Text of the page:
III. Theory
We used the framework of large unit cell coupled with restricted Hartree – Fock method (LUC- RHF). The
Journal of Natural Sciences Researchwww.iiste.org ISSN 2224-3186 (Paper) ISSN 2225-0921 (Online)Vol.3, No.7, 2013
104Restricted Hartree – Fock (RHF) method uses the linear combination of atomic orbitals (LCAO)[10] :...…………………….(1)Here,
are the combination coefficients. The determination of thecompination coefficients is based on the variational methods in quantum mechanics. The variation of thesecoefficients leads to a set of algebraic equations which are called Roothan –Hall equations [3].
ν  µν  µν 
………………….(2)In the above equation
is the overlap integral defined by
τ ϕ ϕ 
 µ  µ 
……………….(3)is the fock operator matrix given by [6]
.)] / ( 21) / [(
σ  µλ λσ  µ 
λσ  µ  µ 
vvP H 
is the matrix elements of the core Hamiltonian of a single electron in the field of the nuclei. Its operatorrepresentation is given by [11]
.)1(] 21)[1(
τ φ ϕ 
 µ  µ 
 Z  H 
v A Av
……………….….(5)Here Z
is the charge of nucleus A and the summation is overall nuclei. The density matrix is defiend by
 µ  µ 
………………………………………….(6)The summation is over occupied orbitals only for closed shell systems which are the case in the presentwork. Two-electron integrals are the most time expensive in the above equations, are defined by[6,11]
∫ ∫
.)2()2( 1)1()1() / (
τ τ ϕ ϕ ϕ ϕ λσ  µ 
σ λ  µ 
………….(7)The total energy E
is defined as [6]………(8)Where the last term of theright side of Eq. (8) represents the inter-nuclear potential energy. All the above integrals are evaluated usingGaussian program [8].The effect of pressure on the electronic structure and other properties can be calculated from the presenttheory computational procedure. By the use of our calculated values of the bulk modulus B and its derivative
, the volume change (V) with applied pressure was calculated using the following equation [12]:
    
……………………(9)P is pressure and V
is the equilibrium volume at zero pressure.
IV. Calculations and Results
A LUC of 8, 16, and 54 atoms is investigated for Ge nanocrystals. Although these LUCs is used typically tosimulate bulk materials, we shall investigate the use of these cells to simulate the interior of nanoclusters. Thebuilding blocks of these cells are the Bravais unit cells, so that 8 atom LUC refers to one Bravais or conventionaldiamond unit cell cube with side a (a is the Bravais lattice constant) surrounded by other lattices to passivateouter bond we calculate the bulk modulus to be 1.191×10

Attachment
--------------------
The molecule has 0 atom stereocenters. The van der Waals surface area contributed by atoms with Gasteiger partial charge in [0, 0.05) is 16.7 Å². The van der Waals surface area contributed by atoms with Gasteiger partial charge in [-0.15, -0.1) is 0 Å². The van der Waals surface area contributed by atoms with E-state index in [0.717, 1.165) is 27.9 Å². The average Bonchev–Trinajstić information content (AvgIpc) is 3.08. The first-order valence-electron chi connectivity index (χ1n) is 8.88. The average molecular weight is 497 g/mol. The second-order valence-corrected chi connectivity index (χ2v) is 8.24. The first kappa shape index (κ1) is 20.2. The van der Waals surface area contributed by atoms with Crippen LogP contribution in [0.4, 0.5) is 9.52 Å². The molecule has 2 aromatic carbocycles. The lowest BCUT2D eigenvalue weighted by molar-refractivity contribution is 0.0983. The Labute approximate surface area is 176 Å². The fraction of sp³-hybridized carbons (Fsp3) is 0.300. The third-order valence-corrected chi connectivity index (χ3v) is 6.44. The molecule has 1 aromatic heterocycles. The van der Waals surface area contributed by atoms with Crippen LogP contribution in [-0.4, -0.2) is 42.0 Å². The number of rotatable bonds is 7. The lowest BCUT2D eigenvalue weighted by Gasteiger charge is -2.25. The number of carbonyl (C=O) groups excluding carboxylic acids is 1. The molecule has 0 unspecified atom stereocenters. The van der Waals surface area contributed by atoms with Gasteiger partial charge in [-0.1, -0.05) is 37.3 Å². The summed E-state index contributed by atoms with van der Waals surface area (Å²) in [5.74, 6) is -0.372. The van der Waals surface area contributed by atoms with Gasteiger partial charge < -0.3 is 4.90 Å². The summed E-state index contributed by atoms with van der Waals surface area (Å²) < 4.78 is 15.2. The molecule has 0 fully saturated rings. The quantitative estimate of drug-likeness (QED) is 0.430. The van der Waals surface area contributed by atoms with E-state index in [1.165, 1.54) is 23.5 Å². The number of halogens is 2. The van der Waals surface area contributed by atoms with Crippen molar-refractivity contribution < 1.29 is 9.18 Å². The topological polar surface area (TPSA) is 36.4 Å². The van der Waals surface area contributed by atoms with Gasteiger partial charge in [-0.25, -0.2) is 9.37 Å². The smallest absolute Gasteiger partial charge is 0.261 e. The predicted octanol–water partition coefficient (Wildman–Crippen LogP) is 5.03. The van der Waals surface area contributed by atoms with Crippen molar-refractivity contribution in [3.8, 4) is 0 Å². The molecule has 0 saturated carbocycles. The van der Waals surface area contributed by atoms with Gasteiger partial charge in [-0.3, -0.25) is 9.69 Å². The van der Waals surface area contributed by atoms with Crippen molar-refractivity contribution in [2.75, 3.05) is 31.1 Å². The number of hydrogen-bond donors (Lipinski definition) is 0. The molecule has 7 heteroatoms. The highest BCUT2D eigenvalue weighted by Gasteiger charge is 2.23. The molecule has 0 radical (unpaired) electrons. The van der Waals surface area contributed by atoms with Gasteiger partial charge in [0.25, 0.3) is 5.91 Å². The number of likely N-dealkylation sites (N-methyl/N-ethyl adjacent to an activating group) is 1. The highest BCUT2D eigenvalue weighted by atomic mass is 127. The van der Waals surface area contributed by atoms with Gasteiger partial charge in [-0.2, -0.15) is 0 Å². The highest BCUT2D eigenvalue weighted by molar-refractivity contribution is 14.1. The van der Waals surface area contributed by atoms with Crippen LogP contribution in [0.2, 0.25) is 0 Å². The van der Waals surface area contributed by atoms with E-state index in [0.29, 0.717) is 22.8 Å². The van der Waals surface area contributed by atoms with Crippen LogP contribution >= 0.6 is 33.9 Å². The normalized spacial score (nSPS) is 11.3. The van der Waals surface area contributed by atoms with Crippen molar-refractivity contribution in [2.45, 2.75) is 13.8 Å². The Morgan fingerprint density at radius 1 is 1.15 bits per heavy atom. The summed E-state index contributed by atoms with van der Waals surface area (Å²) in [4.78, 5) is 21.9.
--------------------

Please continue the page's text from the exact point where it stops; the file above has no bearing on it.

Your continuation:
for three crystalsrespectivily and this result agree with experimental value [13].
φ ψ 
PP H  p E 
∑ ∑
)] / (21) / ([(21.
νσ  µλ λσ  µν 
λσ  µν λσ  µν  µν  µν  µν 
Journal of Natural Sciences Researchwww.iiste.org ISSN 2224-3186 (Paper) ISSN 2225-0921 (Online)Vol.3, No.7, 2013
Table 1: The electronic structure of 8 atoms Ge nanocrystalsTable 2: The electronic structure of 16 atoms Ge nanocrystalsTable 3: The electronic structure of 54 atoms Ge nanocrystals
Cohesive energy (eV)Energy gap (eV)Valance bandwidth (eV) Stress )Gpa(  Latticeconstant (m) -12.706 3.807929 17.09392 0 5.1E-10-12.7296 3.816065 16.9969 -0.00065 5.15E-10-12.7393 3.83939 16.87043 -0.00177 5.17E-10-12.7363 3.842916 16.55391 -0.00513 5.2E-10From tables above, it is clear that for optimize lattice constants the increase in tensile stress lead to the decreasein valance bandwidth because the atoms become occasional from each others and this reduce the splitting of energy levels causing reducing in valance bandwidth. Relativistic corrections reduce the gap of the considerednanocrystals by less than 0.3 eV for the Ge nanocrystals [14]. The calculated energy gap is agree withexperimental value calculated by[15]This value is very close to the germanium gap calculated using the samegeometry[10]and the cohesive energy decreases as the pressure increases in 8 atom crystal because the distancebetween atoms increased and this reduce attraction force so the nanocrystals can withstand for maximum stressat equilibrium lattice constants [16]. While cohesive energy increase in both 16 and 54 atoms crystals. One cannotice from tables above that all electronic properties increase with the increase of the size of nanocrystals from8 atoms to 54 atoms. The value of pressure we reach is agreed with experimental value (-8 Gpa) calculated by[15] Fig (1) shows the total energy as a function of atomic volume for Ge ( 54 atoms LUCs core part) which isthe same for the others, it is used to calculate bulk modules.Lattice constant (m) Stress )Gpa(Valancebandwidth (eV)Energy gap (eV)Cohesive energy eV)(  5.30E-10-0.00091065415.842242.6367459-11.8552 5.35E-10-0.05590496115.563332.6340248-11.8544 5.5E-10-0.18360987514.799522.4272212-11.8514 5.6E-10-0.55798664114.312991.8176948-11.8471 5.74E-10-0.63422390813.581011.00517434-11.8412 Lattice constant (m) Stress )Gpa(Valance bandwidth (eV)Energy gap (eV)Cohesive energy (eV)5.2E-100.0076024616.478172.5496707-11.8552 5.26E-100.00047827416.084692.5904872-11.8545 5.6E-10-0.18360987514.329861.823137-11.8514 5.7E-10-0.42370071213.897751.251706-11.8472